In Battle for Ohio, Candidates Take On Foreign Trade

U.S. Republican presidential candidate Donald Trump speaks at the Savannah Center in Cincinnati on March 13. Trump emphasized his opposition to free trade deals as he campaigned in the Rust Belt state. Aaron P. Bernstein/REUTERS

Republican and Democratic presidential candidates haven't agreed on much in this campaign so far, but as they stumped through southwestern Ohio on Sunday, there was a remarkable degree of unanimity, at least on one issue.

"It's time to end our disastrous trade policies—NAFTA, CAFTA, PNTR with China—and tell corporate America that they better start investing in this country, not just in China," Democratic candidate Bernie Sanders told a packed convention hall in downtown Columbus, rattling off a list of trade-deal acronyms.

Earlier in the day, Republican front-runner Donald Trump asked a crowd in suburban Cincinnati, "Remember NAFTA? Get rid of it!"

Even Hillary Clinton, who along with her husband, former President Bill Clinton, has been associated with some of the most extensive trade agreements, struck a tough-on-trade note Sunday night. "I will stop dead in its tracks any trade deal that hurts America and American workers," she declared at the same dinner in Columbus at which Sanders spoke.

Call it the Michigan effect. The results in that state last week caught the political establishment by surprise, particularly exit polls showing majorities of voters in both parties believe foreign trade is costing Americans jobs. Trump, the only Republican left in the field who's a free trade skeptic, won Michigan comfortably over John Kasich, the governor of next-door Ohio. And Sanders toppled Clinton in one of the most unexpected results in recent political history. It was a reminder of how much voters in the Rust Belt continue to hurt from the decline in American manufacturing. It also reinforced just how much this presidential race has upended the political status quo.

The stakes are even higher in Ohio's election on Tuesday, particularly for Republicans—and the anti-trade rhetoric is ramping up accordingly.

The state's GOP is awarding its 66 delegates on a winner-take-all basis. And right now, it appears to be a neck-and-neck race between Trump and Kasich. Should Kasich win, it could help slow Trump's march to the nomination and extend the race, perhaps even to the July convention. But if the governor loses his home state to the real estate mogul, his campaign is done and, combined with victories in other big states like Florida and North Carolina, Ohio could make Trump all but unstoppable.

The billionaire acknowledged as much in his visit to West Chester Township, just outside of Cincinnati. "We've got to win in Ohio, folks. If we can win in Ohio, we're going to run the table," Trump told the crowd, some of whom stood out in the rain overnight to see him. As he's been doing in the last few days, Trump went after Kasich's support of free trade.

"Your governor, as you know, voted when he was a congressman for NAFTA," Trump observed, referring to the North American Free Trade Agreement, which President Bill Clinton signed in 1994. "Ohio has never ever come back from that." It echoed a tweet Trump sent out Sunday morning: "Ohio Gov. Kasich voted for NAFTA, from which Ohio has never recovered. Now he wants TPP, which will be even worse. Ohio steel and coal dying!"

No matter that free trade has been an undisputed tenet of Republicans' business-friendly agenda for decades now. As he's done with so many other issues, Trump has brushed aside party orthodoxy without hesitation or much blowback. And in the Rust Belt, it's resonating.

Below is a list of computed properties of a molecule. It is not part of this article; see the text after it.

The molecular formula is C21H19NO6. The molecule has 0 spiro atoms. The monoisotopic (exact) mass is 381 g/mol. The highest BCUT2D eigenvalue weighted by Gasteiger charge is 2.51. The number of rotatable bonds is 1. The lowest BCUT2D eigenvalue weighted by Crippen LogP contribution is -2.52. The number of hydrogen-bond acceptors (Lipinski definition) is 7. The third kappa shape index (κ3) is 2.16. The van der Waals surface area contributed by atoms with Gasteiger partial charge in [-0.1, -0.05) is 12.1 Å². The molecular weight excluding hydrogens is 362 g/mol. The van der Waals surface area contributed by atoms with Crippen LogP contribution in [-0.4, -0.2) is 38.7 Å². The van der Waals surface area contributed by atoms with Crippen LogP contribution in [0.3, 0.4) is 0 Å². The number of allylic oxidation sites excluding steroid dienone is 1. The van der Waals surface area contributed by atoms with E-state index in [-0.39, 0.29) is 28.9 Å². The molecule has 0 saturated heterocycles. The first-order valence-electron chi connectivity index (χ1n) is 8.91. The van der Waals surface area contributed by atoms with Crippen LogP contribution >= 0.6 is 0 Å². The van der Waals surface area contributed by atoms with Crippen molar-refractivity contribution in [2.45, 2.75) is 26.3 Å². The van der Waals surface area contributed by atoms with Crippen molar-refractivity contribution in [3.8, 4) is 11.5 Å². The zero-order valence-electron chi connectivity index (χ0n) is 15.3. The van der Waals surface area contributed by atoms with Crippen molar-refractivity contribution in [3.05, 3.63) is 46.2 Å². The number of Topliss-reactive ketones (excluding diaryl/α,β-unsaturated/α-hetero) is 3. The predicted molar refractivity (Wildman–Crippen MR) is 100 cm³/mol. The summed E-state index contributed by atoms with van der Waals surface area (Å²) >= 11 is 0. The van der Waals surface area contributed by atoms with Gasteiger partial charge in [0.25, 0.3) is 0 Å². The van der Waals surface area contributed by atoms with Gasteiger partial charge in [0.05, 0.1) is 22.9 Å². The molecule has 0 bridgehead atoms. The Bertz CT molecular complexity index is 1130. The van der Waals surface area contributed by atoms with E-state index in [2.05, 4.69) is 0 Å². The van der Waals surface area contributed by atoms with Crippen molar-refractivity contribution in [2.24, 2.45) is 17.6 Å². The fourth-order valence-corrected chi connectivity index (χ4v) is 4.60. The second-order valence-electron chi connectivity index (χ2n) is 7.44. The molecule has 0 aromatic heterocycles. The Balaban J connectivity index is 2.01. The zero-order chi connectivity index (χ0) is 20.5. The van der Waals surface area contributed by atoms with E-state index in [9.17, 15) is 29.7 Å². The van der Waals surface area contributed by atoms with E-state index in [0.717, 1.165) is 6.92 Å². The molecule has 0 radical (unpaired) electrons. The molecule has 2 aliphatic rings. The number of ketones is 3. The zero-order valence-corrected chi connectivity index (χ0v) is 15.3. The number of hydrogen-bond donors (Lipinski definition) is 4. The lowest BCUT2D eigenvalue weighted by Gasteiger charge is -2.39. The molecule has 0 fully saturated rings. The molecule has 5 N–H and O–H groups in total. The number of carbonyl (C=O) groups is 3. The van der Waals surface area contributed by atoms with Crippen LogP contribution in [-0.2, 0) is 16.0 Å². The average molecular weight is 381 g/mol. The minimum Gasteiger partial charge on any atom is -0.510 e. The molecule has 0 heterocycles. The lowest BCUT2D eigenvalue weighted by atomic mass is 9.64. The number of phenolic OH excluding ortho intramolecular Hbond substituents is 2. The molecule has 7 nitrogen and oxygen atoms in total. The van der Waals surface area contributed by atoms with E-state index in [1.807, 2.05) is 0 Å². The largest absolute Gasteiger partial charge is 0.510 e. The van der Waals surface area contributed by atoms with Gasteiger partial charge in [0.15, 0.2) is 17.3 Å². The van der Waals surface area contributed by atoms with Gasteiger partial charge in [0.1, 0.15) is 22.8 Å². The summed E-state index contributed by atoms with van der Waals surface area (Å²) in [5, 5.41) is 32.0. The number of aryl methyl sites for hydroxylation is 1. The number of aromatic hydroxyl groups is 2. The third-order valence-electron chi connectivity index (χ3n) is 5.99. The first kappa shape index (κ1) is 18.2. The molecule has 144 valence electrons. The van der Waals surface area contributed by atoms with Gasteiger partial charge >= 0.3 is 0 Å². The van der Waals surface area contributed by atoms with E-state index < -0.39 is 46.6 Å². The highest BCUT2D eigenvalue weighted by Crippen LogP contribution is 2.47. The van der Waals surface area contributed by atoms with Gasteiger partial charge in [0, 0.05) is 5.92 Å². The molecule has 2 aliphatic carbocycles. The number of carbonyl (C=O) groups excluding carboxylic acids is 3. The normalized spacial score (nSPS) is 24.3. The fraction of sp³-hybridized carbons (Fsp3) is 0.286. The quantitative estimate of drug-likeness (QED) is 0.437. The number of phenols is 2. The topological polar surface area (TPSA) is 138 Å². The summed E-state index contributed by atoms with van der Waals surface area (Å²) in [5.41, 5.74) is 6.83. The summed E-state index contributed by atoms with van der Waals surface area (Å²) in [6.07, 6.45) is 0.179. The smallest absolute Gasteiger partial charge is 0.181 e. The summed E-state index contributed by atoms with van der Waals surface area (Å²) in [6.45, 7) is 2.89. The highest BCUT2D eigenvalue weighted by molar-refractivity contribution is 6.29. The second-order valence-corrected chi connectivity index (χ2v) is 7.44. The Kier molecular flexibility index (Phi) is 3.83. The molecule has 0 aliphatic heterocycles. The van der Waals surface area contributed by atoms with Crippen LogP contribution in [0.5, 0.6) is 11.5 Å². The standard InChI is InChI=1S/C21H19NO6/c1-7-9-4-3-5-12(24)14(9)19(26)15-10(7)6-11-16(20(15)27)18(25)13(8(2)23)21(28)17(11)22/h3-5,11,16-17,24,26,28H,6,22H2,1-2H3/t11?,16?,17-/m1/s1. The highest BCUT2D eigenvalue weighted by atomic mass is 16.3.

"NAFTA needs to be gone. We need jobs back in this country," 65-year-old Jerry Huff of Reading, Ohio, told Newsweek after Trump's rally. "Jobs here will take care of everything."

Huff's companion, 62-year-old Nick Glaub, added that the argument from some trade proponents that it gives Americans access to cheap goods misses the point. "If you're employed and you are making a fair wage here, you can afford to pay more for a product that you're dependent on China, Japan, Indonesia to produce."

Democrats have traditionally been the more skeptical of trade of the two parties, an outgrowth of their longtime alliance with the labor movement. The last two Democratic presidents, however, have been unabashed free trade boosters—it was Bill Clinton who signed NAFTA and Barack Obama who is now pushing hard to get Congress to ratify the Trans-Pacific Partnership, or TPP, which would reduce barriers among 12 Pacific Rim countries.

Right now, resistance is stiffening among Democrats, especially in places like Ohio. It was the leading topic of discussion at the state Democrats' dinner in Columbus on Sunday evening. Congresswoman Marcy Kaptur, who has endorsed Bernie Sanders, labeled NAFTA "a continental sacrilege" and called for the country to renegotiate the deal. Ohio Senator Sherrod Brown drew cheers when he observed that he's leading the opposition to the TPP in the Senate.

Clinton addressed trade extensively in her remarks at the Ohio Democrats dinner, an acknowledgment that voters in the region have doubts about her commitment on the issue. "I want to be very clear, I know there has been a lot of discussion in the last week or so about trade," Clinton told the crowd of more than 3,000 at the Columbus Convention Center. "To every worker in Ohio and every worker across America, let me say this: If I am fortunate enough to be your president, I will stand with you and I will have your back."

But in a dig at Sanders, she insisted, "We need a president who is not just opposed to trade, we need a president who knows how to compete against the rest of the world…and win."

Trump made a similar promise to Ohioans in the area on Sunday. "We don't win anymore, folks," he lamented as he wrapped up a Q&A session. "We're going to start winning again."